Paul Katrakilis has been living in Miami for a few years, earning a living as a professional player of jai alai (a variation of Basque pelota). Happier than he’s ever been, he still feels out of place in the world. Even playing the sport he loves no longer eases the weight upon his shoulders. When the French consulate calls to tell him that his father has died, he finally decides to face up to the memory of a family he has struggled to forget.
There was nothing ordinary about the Katrakilis family: his grandfather, one of Stalin’s doctors, fled the USSR with a sliver of the dictator’s brain in his luggage; his father, a doctor too, had a strange and unfeeling manner; his mother and her brother lived virtually as husband and wife. And all seemed bent on their own extinction. But when Paul returns to the family home in Toulouse, he stumbles upon a pair of black notebooks kept secretly by his father, and finally understands the true meaning of his legacy.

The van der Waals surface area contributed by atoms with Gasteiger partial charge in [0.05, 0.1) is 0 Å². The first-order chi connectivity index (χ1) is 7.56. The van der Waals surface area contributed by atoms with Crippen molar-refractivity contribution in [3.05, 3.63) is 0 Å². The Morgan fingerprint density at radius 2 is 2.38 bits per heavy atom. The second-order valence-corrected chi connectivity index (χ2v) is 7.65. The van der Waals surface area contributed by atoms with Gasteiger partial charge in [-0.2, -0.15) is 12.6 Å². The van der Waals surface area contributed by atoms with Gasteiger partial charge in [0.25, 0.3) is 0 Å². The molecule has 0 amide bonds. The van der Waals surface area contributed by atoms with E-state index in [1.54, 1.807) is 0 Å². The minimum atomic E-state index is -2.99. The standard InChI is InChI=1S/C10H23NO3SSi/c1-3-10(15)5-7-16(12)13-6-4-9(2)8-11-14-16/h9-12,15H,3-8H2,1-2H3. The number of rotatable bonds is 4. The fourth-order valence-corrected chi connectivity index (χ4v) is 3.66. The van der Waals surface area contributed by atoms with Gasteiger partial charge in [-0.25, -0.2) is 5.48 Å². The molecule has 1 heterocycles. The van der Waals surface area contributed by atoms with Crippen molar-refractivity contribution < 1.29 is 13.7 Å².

In The Legacy, Jean-Paul Dubois deploys his characteristically elegant prose and taste for the absurd. Weaving together the pleasure of nostalgia and the pain of loss, the ecstasy of love and the ache of yearning, he tells the moving story of one man’s quest to pierce the enigma of his family history, and find meaning in his own existence. All set against the backdrop of the fascinating world of jai alai in 1980s Miami.
Jean-Paul Dubois was born in Toulouse, where he still lives. In 1984, he became an international correspondent for Le Nouvel Observateur, undertaking a dissection of the United States in a series of columns that would later be published in two volumes. Dubois is the author of over a dozen novels, including Kennedy et Moi (Prix France Télévisions, 1996) and Une Vie Française (Prix Femina and Prix du Roman Fnac, 2004) – published in English as A French Life (Penguin, 2007).